J. Woodland Hastings

Department of Molecular & Cellular Biology
Harvard University
Biological Laboratories, Room 4070
16 Divinity Avenue, Cambridge, MA 02138

tel: (617) 495-3714; fax: (617) 496-8726
email: woody@hastingslab.harvard.edu

Dr. Hastings is not taking new graduate students, at this time.

Research Interests:

My research is concerned with the molecular components that participate in and regulate the circadian cycle, the so-called "biological clock", and the mechanism of the cellular oscillator itself. The circadian clock controls many overt processes, such as sleep/wake cycle, but in cases analyzed, its fundamental basis involves gene expression.

We are studying a model unicellular dinoflagellate, Gonyaulax, in which we have shown that the circadian expression of bioluminescence involves a daily synthesis and destruction of two proteins involved in the biochemical reaction. However, the mRNA for these proteins remains at the same level day and night, so that the synthesis is controlled at the translational level. This control appears to be involve a protein that binds to the 3' untranslated region of the message; its binding activity decreases at the onset of night, when synthesis of the luminescence system starts, and vice versa, indicating that it functions as a clock-controlled repressor. The binding site of this protein embraces a 22 nt-long region, which contains 7 UG repeats.

Other processes and other proteins in Gonyaulax are also regulated by the circadian clock, some with the maximum activity during the day. Currently we are studying the regulation of these different proteins- this should give insight concerning the molecular mechanism of the circadian clock.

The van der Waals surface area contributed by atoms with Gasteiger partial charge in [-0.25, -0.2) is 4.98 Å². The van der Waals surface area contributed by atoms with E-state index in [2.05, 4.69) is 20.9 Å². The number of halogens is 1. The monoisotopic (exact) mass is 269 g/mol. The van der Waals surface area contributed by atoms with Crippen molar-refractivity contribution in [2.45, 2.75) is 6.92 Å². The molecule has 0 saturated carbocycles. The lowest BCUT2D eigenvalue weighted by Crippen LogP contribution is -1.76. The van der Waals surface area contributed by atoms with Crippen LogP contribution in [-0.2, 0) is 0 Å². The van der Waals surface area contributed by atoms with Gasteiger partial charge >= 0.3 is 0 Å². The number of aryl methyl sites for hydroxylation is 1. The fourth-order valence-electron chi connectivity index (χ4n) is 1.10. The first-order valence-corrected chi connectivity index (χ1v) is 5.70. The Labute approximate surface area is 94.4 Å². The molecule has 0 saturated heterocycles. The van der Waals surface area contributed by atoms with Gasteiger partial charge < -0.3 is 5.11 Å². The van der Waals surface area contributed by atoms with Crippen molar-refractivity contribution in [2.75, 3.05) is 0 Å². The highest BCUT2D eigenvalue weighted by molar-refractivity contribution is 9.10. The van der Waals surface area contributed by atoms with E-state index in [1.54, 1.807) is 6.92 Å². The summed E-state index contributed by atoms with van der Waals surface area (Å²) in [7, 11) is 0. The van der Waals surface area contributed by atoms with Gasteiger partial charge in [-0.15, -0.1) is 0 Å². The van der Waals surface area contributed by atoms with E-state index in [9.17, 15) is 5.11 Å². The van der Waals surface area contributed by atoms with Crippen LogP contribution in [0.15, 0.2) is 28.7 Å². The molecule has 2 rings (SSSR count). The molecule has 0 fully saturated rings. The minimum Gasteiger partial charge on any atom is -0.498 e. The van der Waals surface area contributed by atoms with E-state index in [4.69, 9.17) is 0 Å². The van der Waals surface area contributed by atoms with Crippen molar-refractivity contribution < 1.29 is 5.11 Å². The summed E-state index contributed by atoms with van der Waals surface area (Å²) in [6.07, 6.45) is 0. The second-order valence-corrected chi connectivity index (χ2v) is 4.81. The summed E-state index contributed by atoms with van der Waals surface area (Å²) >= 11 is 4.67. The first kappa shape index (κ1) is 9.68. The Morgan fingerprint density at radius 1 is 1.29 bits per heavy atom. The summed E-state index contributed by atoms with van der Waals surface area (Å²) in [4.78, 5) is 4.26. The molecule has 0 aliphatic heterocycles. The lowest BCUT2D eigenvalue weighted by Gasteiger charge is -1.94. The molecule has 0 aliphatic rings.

Our laboratory is also studying the cell biology and biochemistry of luminescence in Gonyaulax, the cellular localization and control of the light emitting organelles, and the luciferase gene in this organism. The research also concerns the fundamental aspects of light-emitting reactions, including mechanisms of chemiexcitation and the specific roles of luciferases.

Selected Publications:

Wilson, T. & Hastings, J.W. (1998) Bioluminescence Annu. Rev. Cell Devel. Biol. 14: 197-230

Hastings, J. W. and Greenberg, E. P. (1999) Quorum Sensing: The explanation of a curious phenomenon reveals a common characteristic of bacteria. J . Bacteriol. 181: 2667-2668.

Fagan, Thomas, Morse, David and Hastings, J. W. (1999) Circadian synthesis of a nuclear-encoded chloroplast glyceraldehyde-3-phosphate dehydrogenase in the dinoflagellate Gonyaulax polyedra is translationally controlled. Biochemistry 38: 7689-7695

Li, Liming, Liu, Liyan, Hong, Robert, Robertson, Deborah and Hastings, J. W. (2001) N-terminal intramolecularly conserved histidines of three domains in Gonylaulax luciferase are responsible for loss of activity in the alkaline region. Biochemistry 40: 1844-1849

Okamoto, O. K., Liu, Liyun, Robertson, D. L. and Hastings, J. Woodland (2001) Members of a Dinoflagellate Luciferase Gene Family Differ in Synonymous Substitution Rates. Biochemistry 40: 15862-15868

Viviani, V. R., Hastings, J. W. and Wilson, T. (2002) Two bioluminescent Diptera: the North American Orfelia fultoni and the Australian Arachnocampa flava. Similar niche, different bioluminescence systems. Photochem. Photobiol. 75: 22-27.

Fagan, Thomas and Hastings, J. W (2002) Phylogenetic Analysis Indicates Multiple Origins of Chloroplast Glyceraldehyde-3-Phosphate Dehydrogenase Genes in Dinoflagellates. Mol. Biol. Evol. 19: 1203-1207

Chudnovsky, Y., Li, J., Rizzo, P., Hastings, J. W. and Fagan, T. F. (2002) Cloning, Expression, and Characterization of a Histone-Like Protein from the Marine Dinoflagellate Lingulodinium polyedrum (Dinophyceae). J. Phycology 38: 543-550

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